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I am gonna to use Google App Script to fetch the programme list from the website of radio station. How can I select the specified elements in the webpage by specifying the id of the element? Therefore, I can get the programs in the webpage.

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Let me give an example, I got <html> <body> <div> <div> <div id="here">hello world!!</div> </div> </div> </html> and I want to get the HelloWorld Message by calling a function like getElementById('here') –  benleung May 22 '13 at 15:02
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2 Answers

up vote 3 down vote accepted

Edit, Dec 2013: Google has deprecated the old Xml service, replacing it with XmlService. The script in this answer has been updated to use the new service. The new service requires standard-compliant XML & HTML, while the old one was forgiving of such problems as missing close-tags.


Have a look at the Tutorial: Parsing an XML Document. (As of Dec 2013, this tutorial is still on line, although the Xml service is deprecated.) Starting with that foundation, you can take advantage of the XML parsing in Script Services to navigate the page. Here's a small script operating on your example:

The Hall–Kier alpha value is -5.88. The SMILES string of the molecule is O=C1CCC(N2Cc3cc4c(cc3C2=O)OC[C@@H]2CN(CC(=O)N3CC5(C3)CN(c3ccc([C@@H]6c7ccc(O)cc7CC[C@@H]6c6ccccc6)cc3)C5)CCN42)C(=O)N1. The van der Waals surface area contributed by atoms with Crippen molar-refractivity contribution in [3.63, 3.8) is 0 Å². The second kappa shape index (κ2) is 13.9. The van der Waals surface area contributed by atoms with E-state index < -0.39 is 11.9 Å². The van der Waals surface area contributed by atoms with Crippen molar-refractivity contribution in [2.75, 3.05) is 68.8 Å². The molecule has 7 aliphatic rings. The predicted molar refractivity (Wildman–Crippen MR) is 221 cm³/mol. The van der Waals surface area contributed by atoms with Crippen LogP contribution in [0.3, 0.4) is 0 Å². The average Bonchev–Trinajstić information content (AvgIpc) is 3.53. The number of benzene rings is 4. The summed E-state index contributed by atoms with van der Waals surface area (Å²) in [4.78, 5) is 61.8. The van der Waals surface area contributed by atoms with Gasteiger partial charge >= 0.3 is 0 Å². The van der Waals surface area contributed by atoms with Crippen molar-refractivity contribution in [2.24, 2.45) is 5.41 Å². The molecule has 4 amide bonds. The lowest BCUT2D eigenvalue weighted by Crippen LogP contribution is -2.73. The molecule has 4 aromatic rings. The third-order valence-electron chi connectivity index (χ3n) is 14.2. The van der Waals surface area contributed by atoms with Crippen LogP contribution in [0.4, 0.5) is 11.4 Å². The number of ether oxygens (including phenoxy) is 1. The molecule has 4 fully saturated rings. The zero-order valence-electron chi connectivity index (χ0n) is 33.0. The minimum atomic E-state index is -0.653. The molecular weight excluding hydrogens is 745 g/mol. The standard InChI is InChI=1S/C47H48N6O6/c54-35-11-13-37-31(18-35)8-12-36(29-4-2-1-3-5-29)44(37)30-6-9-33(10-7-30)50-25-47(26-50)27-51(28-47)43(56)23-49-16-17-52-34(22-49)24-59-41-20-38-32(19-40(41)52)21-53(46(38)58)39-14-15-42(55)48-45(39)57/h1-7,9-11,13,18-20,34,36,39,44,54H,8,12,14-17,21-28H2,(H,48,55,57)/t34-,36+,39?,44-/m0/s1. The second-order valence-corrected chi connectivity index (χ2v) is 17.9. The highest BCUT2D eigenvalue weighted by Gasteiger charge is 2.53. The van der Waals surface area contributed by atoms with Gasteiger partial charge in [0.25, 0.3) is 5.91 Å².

function getProgrammeList() {
  txt = '<html> <body> <div> <div> <div id="here">hello world!!</div> </div> </div> </html>'

  // Put the receieved xml response into XMLdocument format
  var doc = Xml.parse(txt,true);

  Logger.log(doc.html.body.div.div.div.id +" = "
            +doc.html.body.div.div.div.Text );    /// here = hello world!!

  debugger;  // Pause in debugger - examine content of doc
}